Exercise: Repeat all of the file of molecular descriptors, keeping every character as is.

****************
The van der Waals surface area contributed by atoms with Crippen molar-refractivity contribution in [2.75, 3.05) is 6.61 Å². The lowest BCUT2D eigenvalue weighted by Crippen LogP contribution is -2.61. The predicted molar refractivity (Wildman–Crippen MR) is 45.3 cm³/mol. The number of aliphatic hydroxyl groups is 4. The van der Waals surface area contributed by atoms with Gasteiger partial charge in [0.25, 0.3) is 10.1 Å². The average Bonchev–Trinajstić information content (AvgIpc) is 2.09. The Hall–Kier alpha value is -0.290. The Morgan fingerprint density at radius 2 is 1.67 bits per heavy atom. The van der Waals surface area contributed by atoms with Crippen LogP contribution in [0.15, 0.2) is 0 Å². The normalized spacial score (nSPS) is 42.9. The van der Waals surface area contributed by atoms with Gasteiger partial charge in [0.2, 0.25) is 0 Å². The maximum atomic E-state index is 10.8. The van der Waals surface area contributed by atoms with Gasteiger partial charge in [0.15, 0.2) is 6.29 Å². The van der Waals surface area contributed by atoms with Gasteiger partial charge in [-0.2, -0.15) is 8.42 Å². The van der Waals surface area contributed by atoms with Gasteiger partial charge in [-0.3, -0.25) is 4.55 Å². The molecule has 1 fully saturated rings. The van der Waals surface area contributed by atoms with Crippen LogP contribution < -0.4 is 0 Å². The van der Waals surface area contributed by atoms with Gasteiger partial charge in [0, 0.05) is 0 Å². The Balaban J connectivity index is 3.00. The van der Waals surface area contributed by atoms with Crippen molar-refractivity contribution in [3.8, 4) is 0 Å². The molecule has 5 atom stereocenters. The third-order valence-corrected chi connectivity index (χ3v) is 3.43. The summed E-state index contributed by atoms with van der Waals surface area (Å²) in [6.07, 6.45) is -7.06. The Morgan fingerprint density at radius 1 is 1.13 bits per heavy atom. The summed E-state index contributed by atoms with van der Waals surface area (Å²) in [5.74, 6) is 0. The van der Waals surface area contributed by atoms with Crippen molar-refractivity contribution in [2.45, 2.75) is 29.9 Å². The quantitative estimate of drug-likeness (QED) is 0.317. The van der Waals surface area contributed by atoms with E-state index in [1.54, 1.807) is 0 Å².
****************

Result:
The van der Waals surface area contributed by atoms with Crippen molar-refractivity contribution in [2.75, 3.05) is 6.61 Å². The lowest BCUT2D eigenvalue weighted by Crippen LogP contribution is -2.61. The predicted molar refractivity (Wildman–Crippen MR) is 45.3 cm³/mol. The number of aliphatic hydroxyl groups is 4. The van der Waals surface area contributed by atoms with Gasteiger partial charge in [0.25, 0.3) is 10.1 Å². The average Bonchev–Trinajstić information content (AvgIpc) is 2.09. The Hall–Kier alpha value is -0.290. The Morgan fingerprint density at radius 2 is 1.67 bits per heavy atom. The van der Waals surface area contributed by atoms with Crippen LogP contribution in [0.15, 0.2) is 0 Å². The normalized spacial score (nSPS) is 42.9. The van der Waals surface area contributed by atoms with Gasteiger partial charge in [0.2, 0.25) is 0 Å². The maximum atomic E-state index is 10.8. The van der Waals surface area contributed by atoms with Gasteiger partial charge in [0.15, 0.2) is 6.29 Å². The van der Waals surface area contributed by atoms with Gasteiger partial charge in [-0.2, -0.15) is 8.42 Å². The van der Waals surface area contributed by atoms with Gasteiger partial charge in [-0.3, -0.25) is 4.55 Å². The molecule has 1 fully saturated rings. The van der Waals surface area contributed by atoms with Crippen LogP contribution < -0.4 is 0 Å². The van der Waals surface area contributed by atoms with Gasteiger partial charge in [0, 0.05) is 0 Å². The Balaban J connectivity index is 3.00. The van der Waals surface area contributed by atoms with Crippen molar-refractivity contribution in [3.8, 4) is 0 Å². The molecule has 5 atom stereocenters. The third-order valence-corrected chi connectivity index (χ3v) is 3.43. The summed E-state index contributed by atoms with van der Waals surface area (Å²) in [6.07, 6.45) is -7.06. The Morgan fingerprint density at radius 1 is 1.13 bits per heavy atom. The summed E-state index contributed by atoms with van der Waals surface area (Å²) in [5.74, 6) is 0. The van der Waals surface area contributed by atoms with Crippen molar-refractivity contribution in [2.45, 2.75) is 29.9 Å². The quantitative estimate of drug-likeness (QED) is 0.317. The van der Waals surface area contributed by atoms with E-state index in [1.54, 1.807) is 0 Å².